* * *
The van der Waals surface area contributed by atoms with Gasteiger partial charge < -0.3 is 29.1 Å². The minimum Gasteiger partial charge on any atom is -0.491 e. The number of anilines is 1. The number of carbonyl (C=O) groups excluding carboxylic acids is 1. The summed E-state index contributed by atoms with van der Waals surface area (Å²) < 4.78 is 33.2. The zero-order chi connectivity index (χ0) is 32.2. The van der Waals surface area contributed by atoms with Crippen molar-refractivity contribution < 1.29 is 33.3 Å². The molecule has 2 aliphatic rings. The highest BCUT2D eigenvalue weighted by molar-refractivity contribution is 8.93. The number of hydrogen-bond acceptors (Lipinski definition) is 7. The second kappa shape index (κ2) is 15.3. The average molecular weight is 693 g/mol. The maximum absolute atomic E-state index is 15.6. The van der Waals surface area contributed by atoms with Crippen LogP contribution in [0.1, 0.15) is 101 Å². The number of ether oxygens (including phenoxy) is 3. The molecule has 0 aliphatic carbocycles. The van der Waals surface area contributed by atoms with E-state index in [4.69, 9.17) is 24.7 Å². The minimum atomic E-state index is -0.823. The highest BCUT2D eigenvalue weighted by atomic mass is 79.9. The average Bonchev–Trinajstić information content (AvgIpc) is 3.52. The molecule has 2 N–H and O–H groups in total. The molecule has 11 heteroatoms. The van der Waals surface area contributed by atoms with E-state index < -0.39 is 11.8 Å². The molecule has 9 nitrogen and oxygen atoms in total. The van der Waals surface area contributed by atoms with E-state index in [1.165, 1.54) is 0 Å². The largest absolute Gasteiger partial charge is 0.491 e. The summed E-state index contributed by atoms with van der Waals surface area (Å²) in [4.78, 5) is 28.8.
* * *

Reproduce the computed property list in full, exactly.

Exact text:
The van der Waals surface area contributed by atoms with Gasteiger partial charge < -0.3 is 29.1 Å². The minimum Gasteiger partial charge on any atom is -0.491 e. The number of anilines is 1. The number of carbonyl (C=O) groups excluding carboxylic acids is 1. The summed E-state index contributed by atoms with van der Waals surface area (Å²) < 4.78 is 33.2. The zero-order chi connectivity index (χ0) is 32.2. The van der Waals surface area contributed by atoms with Crippen molar-refractivity contribution < 1.29 is 33.3 Å². The molecule has 2 aliphatic rings. The highest BCUT2D eigenvalue weighted by molar-refractivity contribution is 8.93. The number of hydrogen-bond acceptors (Lipinski definition) is 7. The second kappa shape index (κ2) is 15.3. The average molecular weight is 693 g/mol. The maximum absolute atomic E-state index is 15.6. The van der Waals surface area contributed by atoms with Crippen LogP contribution in [0.1, 0.15) is 101 Å². The number of ether oxygens (including phenoxy) is 3. The molecule has 0 aliphatic carbocycles. The van der Waals surface area contributed by atoms with E-state index in [4.69, 9.17) is 24.7 Å². The minimum atomic E-state index is -0.823. The highest BCUT2D eigenvalue weighted by atomic mass is 79.9. The average Bonchev–Trinajstić information content (AvgIpc) is 3.52. The molecule has 2 N–H and O–H groups in total. The molecule has 11 heteroatoms. The van der Waals surface area contributed by atoms with E-state index < -0.39 is 11.8 Å². The molecule has 9 nitrogen and oxygen atoms in total. The van der Waals surface area contributed by atoms with E-state index in [1.165, 1.54) is 0 Å². The largest absolute Gasteiger partial charge is 0.491 e. The summed E-state index contributed by atoms with van der Waals surface area (Å²) in [4.78, 5) is 28.8.